Seeley Swan Pathfinder -


By Andi Bourne

Expanding the Classroom – Broadening the Audience


"Backroads of the Mind" is the first literary journal produced by Seeley-Swan High School. It is available at Cory's Valley Market and the Grizzly Claw Trading Company for $12.

SEELEY LAKE - Expanding students' view of wildness, sense of place and wilderness through literature and reading is something Seeley-Swan High School (SSHS) English teacher Lori Messenger strives for. This year, with the help of a $1,000 grant from the University of Montana's Matthew Hanson Endowment Fund of the Montana Community Fund, she and her creative writing students were able to produce the first SSHS literary journal entitled "Backroads of the Mind." The journal is available at Cory's Valley Market, Messenger or any of the creative writing students for $12.

As a part of the process to create the journal, the creative writing class took Friday field trips in the fall to Lake Elsina and Monture Creek where they hiked and wrote. This spring, they went for a raft trip on the Blackfoot River, partially funded by the Blackhawk's Booster Club and the Seeley Lake Community Foundation, with Missoula Writing Collaborative writer Chris Dombrowski doubling as their poetry instructor and rafting guide.

Throughout the school year, each student also chose a "sit spot" on Morrell Creek that spoke to them in the backyard of SSHS. They returned each week to write about the changes that they saw through the progressions of the seasons and what they were thinking and feeling at the time.

"They were kind of blown away by how many things they saw change in this little place right outside their school," said Messenger. "I really wanted them to get a sense of that kind of relationship with the place they are spending so much time for these four years instead of just inside the classroom."

Students from the whole student body were encouraged to submit writings and artwork. Creative writing teacher Lori Messenger and art teacher Danni Parcell both required their students to submit a piece for the journal. Students could submit up to three writings, pieces of artwork or some combination for consideration.

Messenger's creative writing class of eight comprised the editorial board that selected the submissions that would be printed.

While they used Big Sky High School's literary journal Aerie as a template and example, they developed their own process on how submissions would be chosen for print.

The first criterion was all of the submissions had to tie to wilderness.

In the note to readers, Kaelin Reiley and Elizabeth Done wrote, "The challenge came in deciding what 'wildness' meant to us. When you live somewhere like Seeley Lake, you live in a place that everyone thinks of as wild. So how do you know what it is? Our class agreed that 'wildness' was more than just trees and mountains; that it is an experience that is raw, complicated and something you don't associate with being domestic."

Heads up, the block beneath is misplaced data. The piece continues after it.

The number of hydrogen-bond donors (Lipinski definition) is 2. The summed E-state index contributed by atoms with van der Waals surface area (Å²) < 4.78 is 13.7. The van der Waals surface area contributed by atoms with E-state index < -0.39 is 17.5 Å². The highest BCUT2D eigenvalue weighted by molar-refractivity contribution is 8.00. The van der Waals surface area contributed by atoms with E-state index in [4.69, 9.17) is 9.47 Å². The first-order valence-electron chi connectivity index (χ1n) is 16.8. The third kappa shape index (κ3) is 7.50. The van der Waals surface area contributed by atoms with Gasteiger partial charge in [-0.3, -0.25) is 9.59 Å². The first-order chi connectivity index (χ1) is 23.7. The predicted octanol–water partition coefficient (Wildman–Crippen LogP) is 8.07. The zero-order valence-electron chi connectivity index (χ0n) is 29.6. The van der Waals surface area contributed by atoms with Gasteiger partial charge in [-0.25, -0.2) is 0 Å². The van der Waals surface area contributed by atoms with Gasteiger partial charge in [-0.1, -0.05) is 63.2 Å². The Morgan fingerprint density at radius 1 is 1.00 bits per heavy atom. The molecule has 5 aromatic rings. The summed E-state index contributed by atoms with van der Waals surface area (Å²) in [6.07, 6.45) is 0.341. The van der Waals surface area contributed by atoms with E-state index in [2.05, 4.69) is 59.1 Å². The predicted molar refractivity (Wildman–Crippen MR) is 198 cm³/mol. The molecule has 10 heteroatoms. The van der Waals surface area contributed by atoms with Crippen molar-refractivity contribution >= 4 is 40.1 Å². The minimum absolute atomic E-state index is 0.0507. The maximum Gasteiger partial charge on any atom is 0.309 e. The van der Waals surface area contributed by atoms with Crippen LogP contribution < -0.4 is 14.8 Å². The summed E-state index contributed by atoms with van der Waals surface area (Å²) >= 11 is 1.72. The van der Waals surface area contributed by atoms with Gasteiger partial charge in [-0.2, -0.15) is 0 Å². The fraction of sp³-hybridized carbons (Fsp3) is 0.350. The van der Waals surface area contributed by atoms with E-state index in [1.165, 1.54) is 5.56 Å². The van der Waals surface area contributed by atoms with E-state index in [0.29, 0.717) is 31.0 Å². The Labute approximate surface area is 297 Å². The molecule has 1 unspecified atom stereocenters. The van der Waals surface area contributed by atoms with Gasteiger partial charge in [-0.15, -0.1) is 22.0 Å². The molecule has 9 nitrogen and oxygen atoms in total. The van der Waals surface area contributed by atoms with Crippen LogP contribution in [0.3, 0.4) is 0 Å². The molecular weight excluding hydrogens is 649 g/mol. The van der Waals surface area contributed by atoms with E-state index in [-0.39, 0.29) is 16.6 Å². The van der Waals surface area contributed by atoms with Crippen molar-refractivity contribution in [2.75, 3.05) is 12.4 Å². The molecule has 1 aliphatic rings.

If the work submitted reflected the theme, then the board talked through each of the art pieces choosing only those that were the quality they were looking for. Twelve art submissions, including photography, were chosen for the journal.

Three photos by professional photographer John Mercer were also included in the journal. Mercer's daughter Lily was in the creative writing class in the fall. Mercer joined them during their field trip to Lake Elsina last fall to help document the learning. They choose to use the photos because "it showed us at work outside and we felt that was important," said Messenger.

The written submissions ranged from short stories to poetry. After breaking into teams, reading all of the works and then coming back together to discuss, the editorial board decided on 18 written pieces, all but one were poems.

"We decided we weren't just willing to take anything to get the page numbers [hoping for a 75-page journal], so we chose to make it very small," said Messenger.

Students who were chosen for the journal provided a biography which is at the end of the book, listed under contributors.

Senior Eliana Robinett produced the book as a part of her graphic design independent study. With the help of her advisor Katrina Stout, she worked side-by-side with the editorial board to produce "Backroads of the Mind." It is loosely organized by the seasons starting with autumn.

Eliana Robinett

The Editorial Board that made the selections for the journal. Back (L-R): Elizabeth Done, Quinton Johnson, Cora Grube, Darrian Conley & Mitchell Parcell. Front (L-R): Jenna Colby, Kaelin Reiley & Sally Johnson.

"It was a really positive experience and the students are pretty motivated by it," said Messenger. "I think their eyes were really opened about how much work it is to produce something even this small."

Messenger also added that the submission and selection process was important adding the element of competition in writing. And by creating a publication, students were writing to a real audience.

"I think these two things really changed students' idea about how you produce a piece of writing for publication and take it to that next stage," said Messenger.

The students plan on producing another literary journal next spring in conjunction with the 2017 Norman Maclean Festival. While this journal was debuted at the SSHS Spring Concert, the 2017 journal will not be unveiled until the festival in the fall.

"I think students are really proud," said Messenger. "Students are starting to think of themselves as writers and the creative writing students see themselves as a part of a community of writers that help each other, learn from each other and grow with each other."


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